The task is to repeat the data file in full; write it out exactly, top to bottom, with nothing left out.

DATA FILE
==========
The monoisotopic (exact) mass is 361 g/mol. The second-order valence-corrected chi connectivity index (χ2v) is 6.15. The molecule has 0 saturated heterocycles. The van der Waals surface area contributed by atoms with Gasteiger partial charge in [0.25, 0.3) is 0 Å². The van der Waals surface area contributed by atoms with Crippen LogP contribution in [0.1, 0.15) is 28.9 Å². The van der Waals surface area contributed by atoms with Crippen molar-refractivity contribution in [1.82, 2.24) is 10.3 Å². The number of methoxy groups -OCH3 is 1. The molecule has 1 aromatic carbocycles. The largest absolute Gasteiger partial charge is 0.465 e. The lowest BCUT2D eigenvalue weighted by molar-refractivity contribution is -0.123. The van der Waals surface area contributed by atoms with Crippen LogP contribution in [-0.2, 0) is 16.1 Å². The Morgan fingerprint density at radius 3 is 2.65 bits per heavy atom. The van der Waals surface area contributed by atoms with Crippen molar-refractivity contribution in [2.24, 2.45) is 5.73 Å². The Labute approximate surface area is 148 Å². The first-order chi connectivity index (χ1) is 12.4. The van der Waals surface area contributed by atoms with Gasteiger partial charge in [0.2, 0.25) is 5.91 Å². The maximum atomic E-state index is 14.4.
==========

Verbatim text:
The monoisotopic (exact) mass is 361 g/mol. The second-order valence-corrected chi connectivity index (χ2v) is 6.15. The molecule has 0 saturated heterocycles. The van der Waals surface area contributed by atoms with Gasteiger partial charge in [0.25, 0.3) is 0 Å². The van der Waals surface area contributed by atoms with Crippen LogP contribution in [0.1, 0.15) is 28.9 Å². The van der Waals surface area contributed by atoms with Crippen molar-refractivity contribution in [1.82, 2.24) is 10.3 Å². The number of methoxy groups -OCH3 is 1. The molecule has 1 aromatic carbocycles. The largest absolute Gasteiger partial charge is 0.465 e. The lowest BCUT2D eigenvalue weighted by molar-refractivity contribution is -0.123. The van der Waals surface area contributed by atoms with Crippen LogP contribution in [-0.2, 0) is 16.1 Å². The Morgan fingerprint density at radius 3 is 2.65 bits per heavy atom. The van der Waals surface area contributed by atoms with Crippen molar-refractivity contribution in [2.24, 2.45) is 5.73 Å². The Labute approximate surface area is 148 Å². The first-order chi connectivity index (χ1) is 12.4. The van der Waals surface area contributed by atoms with Gasteiger partial charge in [0.2, 0.25) is 5.91 Å². The maximum atomic E-state index is 14.4.